Hi, I'm Andie.

I live near the Swiss Alps, in Bern, and I love not only melting cheese, but all kinds of Swiss cooking. 

En Guetä!

Basler Mehlsuppe

Basler Mehlsuppe


Another dish to celebrate Fasnacht, here is the warm and bready Basler Mehlsuppe.

The most common origin story involves an chatty cook who burnt the flour for the soup during preparation. Instead of starting again, the mistake was added to the dish and met with great success. 

Browning the flour does add a depth of flavour, but the way it is browned depends on the recipe. There are countless methods of doing this, some recipes suggest browning the flour first, either in the pan or in the oven, or you can add the flour directly to the butter and brown them together. 

I tried both methods, browning the flour first, using this Betty Bossi recipe, and browning the flour with the butter, using this recipe. In my experience, the depth of flavour was stronger when the butter and flour were browned together—not to mention the fact that I totally scorched my first batch when I tried to brown the flour alone in the pan. Burnt flour is a horrible smell.  

There are so many different recipes and methods, but one thing is certain—you don't celebrate Fasnacht in Basel without a steaming bowl of this soup.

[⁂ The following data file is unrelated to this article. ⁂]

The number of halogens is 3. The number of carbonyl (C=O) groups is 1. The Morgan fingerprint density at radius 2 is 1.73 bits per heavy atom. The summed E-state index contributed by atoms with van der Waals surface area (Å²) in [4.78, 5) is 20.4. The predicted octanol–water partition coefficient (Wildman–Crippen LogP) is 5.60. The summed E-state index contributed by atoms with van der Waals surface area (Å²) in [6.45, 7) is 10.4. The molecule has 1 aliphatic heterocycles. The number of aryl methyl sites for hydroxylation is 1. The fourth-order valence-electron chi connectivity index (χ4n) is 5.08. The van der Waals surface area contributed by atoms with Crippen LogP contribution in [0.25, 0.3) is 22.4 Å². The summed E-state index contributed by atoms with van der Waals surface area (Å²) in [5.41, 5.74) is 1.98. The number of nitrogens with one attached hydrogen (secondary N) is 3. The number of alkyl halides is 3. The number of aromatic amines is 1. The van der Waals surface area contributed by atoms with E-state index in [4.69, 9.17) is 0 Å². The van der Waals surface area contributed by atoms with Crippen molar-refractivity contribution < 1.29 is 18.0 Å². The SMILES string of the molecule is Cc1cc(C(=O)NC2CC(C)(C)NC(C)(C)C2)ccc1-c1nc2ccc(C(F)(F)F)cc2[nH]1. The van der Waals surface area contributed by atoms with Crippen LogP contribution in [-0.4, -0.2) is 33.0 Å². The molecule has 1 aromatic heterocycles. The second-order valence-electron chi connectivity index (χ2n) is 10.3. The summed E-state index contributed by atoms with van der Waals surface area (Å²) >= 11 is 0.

60 g flour

50 g clarified butter

2 cloves garlic, minced

1 onion, minced

100 ml red wine

1 L stock

salt and pepper

grated hard cheese to garnish

Melt the butter in the pan and when it is bubbling, add the flour. Whisk together well and keep whisking and browning over medium heat until the mixture is a deep, chestnut brown. This will take up to 15 minutes. 

Once your flour mixture has reached the ideal colour, add the onion and garlic and cook for a minute. Then pour in the wine, and whisk well. Once that has been incorporated, add the stock and bring to a boil, whisking well. There should be no clumps. 

At this point, the soup is usually left on the burner on very low heat and cooked for another couple of hours to further develop its flavour. You could also serve it right away. 

Season with salt and pepper to taste, and garnish with grated cheese. 

  • In Switzerland, clarified butter is Bratbutter, easily bought in the supermarket. This allows you to cook at a higher temperature because the milk solids that burn easily have been removed. The easiest alternative to this is Ghee, which is also clarified butter, or you can make your own.

  • Serve with Fastenwähe.

More Fasnacht?

Buttery Leek and Hazelnut Risotto

Buttery Leek and Hazelnut Risotto